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National MS Society Commits $2.5M for Research by Pediatric MS Network -- 9 pediatric MS centers across the country will benefit

July 1, 2013

The National Multiple Sclerosis Society has just committed $2.5 million to support research by the Network of Pediatric MS Centers (NPMSC) beginning July 1, 2013. Funding for the nine-center network provides essential infrastructure to facilitate research, including searching for the cause of MS by studying risk factors for the disease in children, close to the time of exposure. This support for data coordination can be leveraged to answer other important research questions to advance our understanding of the disease in this most vulnerable group.

The Society’s renewed investment supports research activities of the individual centers and the University of Utah Data Coordinating and Analysis Center, which is responsible for patient registry and center collaboration. It also gives NPMSC members ― Boston Children’s Hospital, Loma Linda University, Massachusetts General Hospital, Mayo Clinic College of Medicine, State University of New York at Buffalo, Stony Brook University Medical Center, Texas Children's Hospital, University of Alabama at Birmingham and University of California San Francisco  ― the chance to leverage additional funding sources for specific research questions.

“This investment provides the infrastructure and research support needed to keep this unique network ― with the largest group of well-characterized pediatric MS cases in the world ― moving forward,” said Dr. Timothy Coetzee, National MS Society chief research officer. “Driving research to improve the care of children affected by MS and determining what triggers this disease is part of our commitment to all people living with MS.”

The NPMSC was launched with Society funding in 2006 to set the standard for pediatric MS care, educate the medical community about this underserved population, and create the framework to conduct critical research ― both to understand childhood MS and to unlock the mysteries of MS in adults. This initiative, funded through the Society’s Promise: 2010 campaign, laid the groundwork for current studies by the NPMSC to measure clinical and cognitive manifestations of early-onset MS, and track environmental and genetic triggering. In contrast to adult MS, pediatric MS appears to have a narrower window of onset with more rapid and pervasive cognitive symptoms, which need to be better understood if effective treatments are to be provided.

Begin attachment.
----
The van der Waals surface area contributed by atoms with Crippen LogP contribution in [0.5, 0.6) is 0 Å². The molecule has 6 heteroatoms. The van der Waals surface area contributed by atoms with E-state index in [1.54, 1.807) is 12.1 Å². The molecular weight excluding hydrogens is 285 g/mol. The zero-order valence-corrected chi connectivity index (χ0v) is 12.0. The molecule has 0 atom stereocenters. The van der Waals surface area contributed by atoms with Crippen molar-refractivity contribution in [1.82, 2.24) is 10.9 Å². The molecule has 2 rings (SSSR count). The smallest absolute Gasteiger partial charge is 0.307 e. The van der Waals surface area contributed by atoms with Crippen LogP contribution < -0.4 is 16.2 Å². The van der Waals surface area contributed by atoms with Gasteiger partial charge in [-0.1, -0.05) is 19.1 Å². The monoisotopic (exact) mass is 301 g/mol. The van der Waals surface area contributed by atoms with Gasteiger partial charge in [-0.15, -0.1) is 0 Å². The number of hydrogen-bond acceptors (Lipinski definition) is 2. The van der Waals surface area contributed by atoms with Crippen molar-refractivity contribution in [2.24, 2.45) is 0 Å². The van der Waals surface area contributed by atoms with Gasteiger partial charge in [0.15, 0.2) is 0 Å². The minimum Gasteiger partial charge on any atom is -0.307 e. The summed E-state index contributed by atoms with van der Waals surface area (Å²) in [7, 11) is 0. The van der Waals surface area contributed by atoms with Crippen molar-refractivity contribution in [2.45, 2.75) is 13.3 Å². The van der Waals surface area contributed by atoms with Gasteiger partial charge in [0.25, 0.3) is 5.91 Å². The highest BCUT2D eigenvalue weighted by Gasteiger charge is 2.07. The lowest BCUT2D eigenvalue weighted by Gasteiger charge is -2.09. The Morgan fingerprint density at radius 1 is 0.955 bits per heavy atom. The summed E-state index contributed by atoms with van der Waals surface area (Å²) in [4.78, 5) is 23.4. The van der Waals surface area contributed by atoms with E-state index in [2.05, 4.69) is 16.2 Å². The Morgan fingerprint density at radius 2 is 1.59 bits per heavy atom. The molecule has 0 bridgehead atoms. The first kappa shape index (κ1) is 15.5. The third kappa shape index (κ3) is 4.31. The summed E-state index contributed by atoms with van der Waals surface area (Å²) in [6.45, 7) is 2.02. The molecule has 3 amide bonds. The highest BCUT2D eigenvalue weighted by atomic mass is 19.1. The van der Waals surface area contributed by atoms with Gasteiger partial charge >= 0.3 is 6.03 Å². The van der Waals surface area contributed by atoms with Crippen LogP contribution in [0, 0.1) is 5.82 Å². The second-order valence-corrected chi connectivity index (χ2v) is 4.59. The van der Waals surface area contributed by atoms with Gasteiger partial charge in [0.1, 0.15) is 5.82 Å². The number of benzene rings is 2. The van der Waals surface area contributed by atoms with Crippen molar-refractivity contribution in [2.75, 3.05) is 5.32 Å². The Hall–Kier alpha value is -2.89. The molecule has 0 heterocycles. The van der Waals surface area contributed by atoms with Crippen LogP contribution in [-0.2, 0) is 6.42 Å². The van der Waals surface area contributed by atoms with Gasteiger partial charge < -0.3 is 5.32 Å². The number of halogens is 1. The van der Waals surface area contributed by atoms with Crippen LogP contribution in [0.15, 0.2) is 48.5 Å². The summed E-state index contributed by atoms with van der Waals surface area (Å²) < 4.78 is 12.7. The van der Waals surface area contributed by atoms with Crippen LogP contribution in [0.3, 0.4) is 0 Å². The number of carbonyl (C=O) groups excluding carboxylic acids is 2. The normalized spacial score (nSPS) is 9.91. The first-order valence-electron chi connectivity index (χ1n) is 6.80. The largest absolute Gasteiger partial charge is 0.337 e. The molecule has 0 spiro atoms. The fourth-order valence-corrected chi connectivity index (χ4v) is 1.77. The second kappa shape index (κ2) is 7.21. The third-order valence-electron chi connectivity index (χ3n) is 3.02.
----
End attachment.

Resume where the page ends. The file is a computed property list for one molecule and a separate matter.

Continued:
The network has a close alliance with global research efforts through the International Pediatric MS Study Group, convened by the Society in 2002, and which now includes leadership from the MS International Federation, other MS societies, and medical and scientific leaders from more than 15 counties.

“The Network of Pediatric MS Centers is a strategic investment that will help us achieve our most important goal ― a world free of multiple sclerosis,” said Cyndi Zagieboylo, president and CEO of the National MS Society. The network will continue to systematically expand to other centers to enhance research efforts.

About Multiple Sclerosis

Multiple sclerosis is an unpredictable, often disabling disease of the central nervous system. Symptoms range from numbness and tingling to blindness and paralysis, and there is currently no cure for MS. The progress, severity and specific symptoms of MS in any one person cannot yet be predicted, but advances in research and treatment are leading to better understanding and moving us closer to a world free of MS. An estimated 1 million people live with MS in the United States. Most people with MS are diagnosed between the ages of 20 and 50, and it affects women three times more than men.


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